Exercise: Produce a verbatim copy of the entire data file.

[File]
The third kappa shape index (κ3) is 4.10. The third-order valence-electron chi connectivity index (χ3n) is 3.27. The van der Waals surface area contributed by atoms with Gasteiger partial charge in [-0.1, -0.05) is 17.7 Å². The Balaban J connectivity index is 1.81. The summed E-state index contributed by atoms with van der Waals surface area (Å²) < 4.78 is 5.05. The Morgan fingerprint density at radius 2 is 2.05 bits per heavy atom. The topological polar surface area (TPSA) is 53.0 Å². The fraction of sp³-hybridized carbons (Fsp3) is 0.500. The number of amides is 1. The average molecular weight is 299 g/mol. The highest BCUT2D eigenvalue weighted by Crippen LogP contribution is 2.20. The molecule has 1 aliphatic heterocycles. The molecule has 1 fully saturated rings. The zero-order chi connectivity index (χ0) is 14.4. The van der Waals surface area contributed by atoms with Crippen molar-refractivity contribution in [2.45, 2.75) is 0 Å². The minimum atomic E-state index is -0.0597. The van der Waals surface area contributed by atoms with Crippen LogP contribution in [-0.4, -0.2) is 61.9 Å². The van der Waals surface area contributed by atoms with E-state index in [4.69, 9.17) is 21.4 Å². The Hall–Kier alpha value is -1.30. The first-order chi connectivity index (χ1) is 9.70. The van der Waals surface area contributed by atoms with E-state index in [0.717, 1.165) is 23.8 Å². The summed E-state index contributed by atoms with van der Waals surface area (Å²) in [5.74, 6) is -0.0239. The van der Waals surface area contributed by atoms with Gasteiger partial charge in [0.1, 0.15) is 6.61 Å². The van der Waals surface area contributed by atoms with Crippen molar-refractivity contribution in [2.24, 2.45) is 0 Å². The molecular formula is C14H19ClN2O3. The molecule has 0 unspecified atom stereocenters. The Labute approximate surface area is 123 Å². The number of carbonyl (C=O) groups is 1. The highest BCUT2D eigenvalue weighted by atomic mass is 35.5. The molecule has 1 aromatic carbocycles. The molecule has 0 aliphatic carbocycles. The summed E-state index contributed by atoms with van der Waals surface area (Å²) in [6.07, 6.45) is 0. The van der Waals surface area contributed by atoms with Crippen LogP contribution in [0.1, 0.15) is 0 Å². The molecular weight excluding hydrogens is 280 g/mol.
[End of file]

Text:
The third kappa shape index (κ3) is 4.10. The third-order valence-electron chi connectivity index (χ3n) is 3.27. The van der Waals surface area contributed by atoms with Gasteiger partial charge in [-0.1, -0.05) is 17.7 Å². The Balaban J connectivity index is 1.81. The summed E-state index contributed by atoms with van der Waals surface area (Å²) < 4.78 is 5.05. The Morgan fingerprint density at radius 2 is 2.05 bits per heavy atom. The topological polar surface area (TPSA) is 53.0 Å². The fraction of sp³-hybridized carbons (Fsp3) is 0.500. The number of amides is 1. The average molecular weight is 299 g/mol. The highest BCUT2D eigenvalue weighted by Crippen LogP contribution is 2.20. The molecule has 1 aliphatic heterocycles. The molecule has 1 fully saturated rings. The zero-order chi connectivity index (χ0) is 14.4. The van der Waals surface area contributed by atoms with Crippen molar-refractivity contribution in [2.45, 2.75) is 0 Å². The minimum atomic E-state index is -0.0597. The van der Waals surface area contributed by atoms with Crippen LogP contribution in [-0.4, -0.2) is 61.9 Å². The van der Waals surface area contributed by atoms with E-state index in [4.69, 9.17) is 21.4 Å². The Hall–Kier alpha value is -1.30. The first-order chi connectivity index (χ1) is 9.70. The van der Waals surface area contributed by atoms with E-state index in [0.717, 1.165) is 23.8 Å². The summed E-state index contributed by atoms with van der Waals surface area (Å²) in [5.74, 6) is -0.0239. The van der Waals surface area contributed by atoms with Gasteiger partial charge in [0.1, 0.15) is 6.61 Å². The van der Waals surface area contributed by atoms with Crippen molar-refractivity contribution in [2.24, 2.45) is 0 Å². The molecular formula is C14H19ClN2O3. The molecule has 0 unspecified atom stereocenters. The Labute approximate surface area is 123 Å². The number of carbonyl (C=O) groups is 1. The highest BCUT2D eigenvalue weighted by atomic mass is 35.5. The molecule has 1 aromatic carbocycles. The molecule has 0 aliphatic carbocycles. The summed E-state index contributed by atoms with van der Waals surface area (Å²) in [6.07, 6.45) is 0. The van der Waals surface area contributed by atoms with Crippen LogP contribution in [0.1, 0.15) is 0 Å². The molecular weight excluding hydrogens is 280 g/mol.